But with a capacity of just 7,000 at the home of Cork City FC, thousands of people were left disappointed when tickets sold out within minutes of going on sale last Friday.

Where does Páirc Uí Chaoimh come into it?

The idea to host the game in the newly-renovated Páirc Uí Chaoimh began to grow legs last week, when it became obvious that demand for the game would outstrip supply.

A general view of Pairc Ui Chaoimh A general view of Páirc Uí Chaoimh Source: Tommy Dickson/INPHO

The 45,000-seater stadium is seen as an ideal fit because it means more tickets could be sold, raising more revenue for Miller’s family and allowing more fans access.

It also means being able to keep the match in Miller’s hometown, a disadvantage for other mooted options such as the Thomond Park rugby ground in Limerick.

Cork lord mayor Mick Finn also told TheJournal.ie last week that there was a third advantage to using Páirc Uí Chaoimh: being able to show off the newly-renovated stadium.

Why can’t it be used?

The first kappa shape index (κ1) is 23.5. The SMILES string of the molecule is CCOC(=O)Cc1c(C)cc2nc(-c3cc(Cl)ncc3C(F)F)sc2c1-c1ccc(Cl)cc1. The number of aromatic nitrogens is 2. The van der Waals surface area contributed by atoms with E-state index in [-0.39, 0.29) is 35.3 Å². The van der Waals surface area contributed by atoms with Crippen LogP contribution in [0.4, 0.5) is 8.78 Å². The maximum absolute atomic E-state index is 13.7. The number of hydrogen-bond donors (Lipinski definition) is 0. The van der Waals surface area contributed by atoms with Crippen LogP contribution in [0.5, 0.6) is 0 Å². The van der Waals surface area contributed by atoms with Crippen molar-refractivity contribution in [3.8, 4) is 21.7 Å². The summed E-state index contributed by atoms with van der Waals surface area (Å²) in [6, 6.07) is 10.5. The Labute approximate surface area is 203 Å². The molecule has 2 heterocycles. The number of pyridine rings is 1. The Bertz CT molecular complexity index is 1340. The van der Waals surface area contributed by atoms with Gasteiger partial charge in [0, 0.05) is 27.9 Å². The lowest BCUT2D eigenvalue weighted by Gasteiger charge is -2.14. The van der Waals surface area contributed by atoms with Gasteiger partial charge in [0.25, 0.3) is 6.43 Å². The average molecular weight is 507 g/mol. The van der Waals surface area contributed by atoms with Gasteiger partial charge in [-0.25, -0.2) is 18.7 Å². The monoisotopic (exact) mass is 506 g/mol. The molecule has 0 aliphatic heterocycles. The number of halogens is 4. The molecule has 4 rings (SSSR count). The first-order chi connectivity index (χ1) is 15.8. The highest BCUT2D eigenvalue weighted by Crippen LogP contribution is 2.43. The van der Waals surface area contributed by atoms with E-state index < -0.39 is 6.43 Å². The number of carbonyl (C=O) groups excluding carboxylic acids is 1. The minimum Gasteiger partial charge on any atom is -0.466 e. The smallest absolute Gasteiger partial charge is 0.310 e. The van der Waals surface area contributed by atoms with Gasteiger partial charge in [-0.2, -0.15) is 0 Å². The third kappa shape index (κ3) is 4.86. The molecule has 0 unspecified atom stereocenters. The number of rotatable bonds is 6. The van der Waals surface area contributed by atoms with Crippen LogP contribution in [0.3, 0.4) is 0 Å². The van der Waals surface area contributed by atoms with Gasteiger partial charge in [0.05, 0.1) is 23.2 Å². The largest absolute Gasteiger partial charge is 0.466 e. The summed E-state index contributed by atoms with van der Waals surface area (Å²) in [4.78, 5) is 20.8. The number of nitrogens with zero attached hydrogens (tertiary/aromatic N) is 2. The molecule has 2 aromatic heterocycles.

Although Cork GAA, the tenants of Páirc Uí Chaoimh, said they were “receptive” to the idea of hosting the game last week, they were obliged to refuse under GAA rules.

Historically, the GAA has – for the most part – prohibited non-Gaelic games from being played in its stadiums under the old Rule 42 (which became Rule 44 in 2009).

This was modified at the association’s annual Congress in 2005 to allow soccer and rugby to be played in Croke Park while Lansdowne Road was being redeveloped, a decision that later became permanent.

However, Croke Park remains the only GAA stadium in the country that is allowed open for other sports.

A decision to change this can only be made at the GAA’s annual Congress in February, meaning that the Cork County Board has no power to sanction to use of Páirc Uí Chaoimh for a charity soccer match in September.

Can the GAA change its stance outside Congress?

Until recently, the association said no.